Ayanna Nahmias, Editor-in-ChiefLast Modified: 15:42 PM EDT, 19 September 2012
On Tuesday, 18 September 2012, Karen King, Hollis Professor of Divinity at Harvard Divinity School in Cambridge, Massachusetts announced the existence of a fourth-century fragment that alludes to Jesus being married.
The announcement contradicts the assertion which has been assiduously advanced by the Catholic Church that Jesus never married. The church based this claim on a theologian known as Clement of Alexandria, who in 200 C.E. wrote that Jesus did not marry. Therein lies the controversy with King's contentious discovery.
From a sociological standpoint, as a Jewish man living at that time and in that part of the world it is highly unlikely that Jesus would have been unmarried because marriage and childbearing were and continue to be a central component of Jewish life. In fact, it is considered a 'great mitzvah,' and 'if someone intentionally does not fulfill this mitzvah is considered analogous to a murderer.'
The idea of Jesus being married has not been problematic in Judaism or Islam in which sexuality within the context of marriage is considered healthy, natural, and pleasurable. This is not to say the same of does not exists in many Christian traditions; but Catholicism seems to have historically struggled to reconcile the concept of sexual gratification and pleasure even within the confines of marriage.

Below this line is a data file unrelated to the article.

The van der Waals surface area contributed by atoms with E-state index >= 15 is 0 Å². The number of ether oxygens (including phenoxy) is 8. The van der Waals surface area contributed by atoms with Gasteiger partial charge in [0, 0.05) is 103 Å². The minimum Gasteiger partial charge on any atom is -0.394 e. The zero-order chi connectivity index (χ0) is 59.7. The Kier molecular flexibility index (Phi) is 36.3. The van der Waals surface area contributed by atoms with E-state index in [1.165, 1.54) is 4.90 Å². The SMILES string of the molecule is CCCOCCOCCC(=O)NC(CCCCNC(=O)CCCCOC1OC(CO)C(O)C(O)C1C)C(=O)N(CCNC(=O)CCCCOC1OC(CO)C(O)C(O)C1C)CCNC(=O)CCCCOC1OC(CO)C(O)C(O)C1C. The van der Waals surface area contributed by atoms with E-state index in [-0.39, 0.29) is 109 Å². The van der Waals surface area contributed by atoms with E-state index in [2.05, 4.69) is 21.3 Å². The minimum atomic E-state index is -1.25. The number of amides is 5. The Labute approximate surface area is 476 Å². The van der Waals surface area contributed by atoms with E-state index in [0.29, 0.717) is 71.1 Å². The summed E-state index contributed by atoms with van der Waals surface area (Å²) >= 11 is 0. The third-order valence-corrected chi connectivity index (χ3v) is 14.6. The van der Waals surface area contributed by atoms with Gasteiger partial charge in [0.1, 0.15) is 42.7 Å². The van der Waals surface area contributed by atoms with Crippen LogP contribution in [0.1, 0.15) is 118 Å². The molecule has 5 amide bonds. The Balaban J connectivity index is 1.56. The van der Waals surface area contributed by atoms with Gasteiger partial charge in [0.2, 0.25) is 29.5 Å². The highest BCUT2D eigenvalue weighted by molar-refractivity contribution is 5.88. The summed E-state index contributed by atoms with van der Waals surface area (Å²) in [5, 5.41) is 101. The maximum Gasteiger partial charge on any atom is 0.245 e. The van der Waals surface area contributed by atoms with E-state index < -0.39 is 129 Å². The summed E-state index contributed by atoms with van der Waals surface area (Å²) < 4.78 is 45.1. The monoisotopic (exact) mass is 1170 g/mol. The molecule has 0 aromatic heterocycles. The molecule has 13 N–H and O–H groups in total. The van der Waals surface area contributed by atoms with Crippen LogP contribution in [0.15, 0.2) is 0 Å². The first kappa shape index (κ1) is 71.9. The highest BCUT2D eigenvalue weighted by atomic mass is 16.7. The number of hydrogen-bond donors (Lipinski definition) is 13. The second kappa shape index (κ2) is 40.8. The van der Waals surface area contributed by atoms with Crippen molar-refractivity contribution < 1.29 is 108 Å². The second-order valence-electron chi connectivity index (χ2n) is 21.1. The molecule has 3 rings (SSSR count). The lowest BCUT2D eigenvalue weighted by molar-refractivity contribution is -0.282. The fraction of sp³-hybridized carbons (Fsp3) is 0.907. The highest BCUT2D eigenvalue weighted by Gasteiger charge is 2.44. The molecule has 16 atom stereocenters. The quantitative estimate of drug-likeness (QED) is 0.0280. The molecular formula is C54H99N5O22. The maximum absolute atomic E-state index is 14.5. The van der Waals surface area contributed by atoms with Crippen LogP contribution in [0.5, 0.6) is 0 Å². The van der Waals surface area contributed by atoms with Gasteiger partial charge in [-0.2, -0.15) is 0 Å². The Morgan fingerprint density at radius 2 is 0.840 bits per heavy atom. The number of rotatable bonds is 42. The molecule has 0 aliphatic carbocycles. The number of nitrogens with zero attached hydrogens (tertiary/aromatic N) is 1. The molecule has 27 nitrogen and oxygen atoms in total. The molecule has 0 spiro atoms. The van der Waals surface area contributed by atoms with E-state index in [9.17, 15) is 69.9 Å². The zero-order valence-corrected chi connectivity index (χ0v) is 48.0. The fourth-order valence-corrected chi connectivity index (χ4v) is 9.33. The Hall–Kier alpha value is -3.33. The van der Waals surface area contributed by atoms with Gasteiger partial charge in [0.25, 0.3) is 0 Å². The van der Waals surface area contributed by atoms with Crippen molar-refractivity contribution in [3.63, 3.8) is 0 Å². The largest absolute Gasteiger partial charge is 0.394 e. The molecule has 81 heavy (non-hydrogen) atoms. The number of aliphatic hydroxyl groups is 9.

According to the Torah, or Old Testament, God stated that the purpose of marriage is to produce offspring, "be fruitful and multiply" (Bereishit 1:28) and also for companionship, "It is not good for the man to be alone." (Bereishit 2:18-24)
The New Testament goes on to encourage men to marry "because of immoralities, each man is to have his own wife", "it is better to marry than to burn with passion." (1 Corinthians 7:1-5)
In all three traditions, Jesus is acknowledged to have existed and died. However, Muslims like Christians, believe in his virgin birth by Mary; but unlike Christians, Muslims regard him as a mortal prophet sent by God who was not crucified but ascended to heaven like the prophet Elijah before him.
Published: 19 September 2012 (Page 2 of 2)
An anonymous collector provided the fragment to King for authentication and it is believed to be of Egyptian or Syrian origin. According to the Harvard website, Roger Bagnall, director of the Institute for the Study of the Ancient World in New York, said he believed the fragment, which King has called "The Gospel of Jesus's wife," was authentic.
King first introduced her findings at the Tenth International Congress of Coptic Studies as evidence that some early Christians believed Jesus had been married.
"Christian tradition has long held that Jesus was not married, even though no reliable historical evidence exists to support that claim," King said in a statement released by Harvard.
"This new gospel doesn't prove that Jesus was married, but it tells us that the whole question only came up as part of vociferous debates about sexuality and marriage." (Source: Reuters)
King's analysis of the fragment is slated for publication in the Harvard Theological Review in January 2013. She has posted a draft of the paper, and images of the fragment, on the Harvard Divinity School website under the title, “New Early Christian Gospel From Egypt.”Follow Nahmias Cipher Report on Twitter Twitter: @nahmias_report Editor: @ayannanahmias
- Jesus' Wife Cited on 4th-Century Papyrus Fragment (bloomberg.com)
- Newly revealed Coptic fragment has Jesus making reference to 'my wife' (religion.blogs.cnn.com)